How Does Hinton's Use Of Characterisation In The Outsiders

454 Words2 Pages

"The Outsiders" is a seminal coming-of-age novel authored by S.E. Hinton and originally published in 1967. The novel tells the story of Ponyboy Curtis, a member of a gang called the Greasers, who perpetually finds himself at odds with the affluent and privileged Socs. The central premise of the novel involves the significance of learning from mistakes and overcoming challenges. Hinton employs the literary technique of characterisation to effectively communicate this message to the reader. Ponyboy Curtis is a young and impressionable protagonist who confronts various challenges throughout the narrative. Hinton utilizes Ponyboy's characterisation to underscore the importance of acquiring knowledge from one's missteps. For instance, when Ponyboy unintentionally kills a Soc named Bob, he gains an understanding of the consequences of violence and the precariousness of life. As Ponyboy muses, "I had killed a man...I was too scared to feel anything except numb" (Chapter 4). This experience transforms Ponyboy's worldview, prompting him to develop a heightened sense of empathy towards others. …show more content…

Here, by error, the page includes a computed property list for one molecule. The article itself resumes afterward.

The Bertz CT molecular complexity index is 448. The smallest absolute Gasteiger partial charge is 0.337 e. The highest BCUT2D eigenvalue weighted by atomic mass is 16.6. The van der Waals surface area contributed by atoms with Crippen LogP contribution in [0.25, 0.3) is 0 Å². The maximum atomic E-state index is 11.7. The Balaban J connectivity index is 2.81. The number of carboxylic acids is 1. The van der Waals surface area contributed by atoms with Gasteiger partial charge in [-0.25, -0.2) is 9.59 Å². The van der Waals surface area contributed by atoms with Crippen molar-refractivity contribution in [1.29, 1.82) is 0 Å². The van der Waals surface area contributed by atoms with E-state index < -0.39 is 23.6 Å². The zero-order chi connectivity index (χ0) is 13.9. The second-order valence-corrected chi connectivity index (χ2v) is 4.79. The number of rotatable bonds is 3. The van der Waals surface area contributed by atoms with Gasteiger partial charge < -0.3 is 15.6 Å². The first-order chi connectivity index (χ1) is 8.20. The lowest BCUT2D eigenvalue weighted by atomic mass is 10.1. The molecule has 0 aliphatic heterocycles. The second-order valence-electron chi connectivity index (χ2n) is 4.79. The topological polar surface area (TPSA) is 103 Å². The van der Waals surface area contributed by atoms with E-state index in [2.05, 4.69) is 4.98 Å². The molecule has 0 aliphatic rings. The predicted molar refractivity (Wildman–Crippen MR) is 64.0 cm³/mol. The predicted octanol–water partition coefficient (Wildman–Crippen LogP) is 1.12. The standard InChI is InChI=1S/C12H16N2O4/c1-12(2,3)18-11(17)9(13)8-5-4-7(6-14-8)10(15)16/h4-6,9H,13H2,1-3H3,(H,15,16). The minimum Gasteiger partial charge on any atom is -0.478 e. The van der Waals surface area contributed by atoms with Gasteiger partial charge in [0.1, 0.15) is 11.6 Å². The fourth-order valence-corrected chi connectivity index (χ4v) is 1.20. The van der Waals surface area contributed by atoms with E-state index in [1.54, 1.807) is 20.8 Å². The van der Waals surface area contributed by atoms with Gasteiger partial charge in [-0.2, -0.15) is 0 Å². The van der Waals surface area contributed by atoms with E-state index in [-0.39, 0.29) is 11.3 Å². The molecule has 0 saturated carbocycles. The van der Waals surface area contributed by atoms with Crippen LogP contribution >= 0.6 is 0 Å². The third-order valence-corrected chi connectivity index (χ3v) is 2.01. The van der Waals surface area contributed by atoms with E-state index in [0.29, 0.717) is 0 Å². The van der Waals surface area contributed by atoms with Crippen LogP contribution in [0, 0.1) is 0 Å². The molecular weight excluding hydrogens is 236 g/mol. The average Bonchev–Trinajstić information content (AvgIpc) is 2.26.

Darry has had to shoulder the burden of being the family's breadwinner since his parents' passing. He is depicted as a stern and unsympathetic figure, yet is revealed to have a softer side. Hinton employs Darry's characterisation to demonstrate that it is possible to surmount a tumultuous past and emerge stronger. As Darry reflects, "I'm sorry I'm so hard to get along with, but it's not my fault everything I touch turns to crap" (Chapter 6). This quote illustrates the difficulties that Darry has faced, but also his resolve to keep moving

Open Document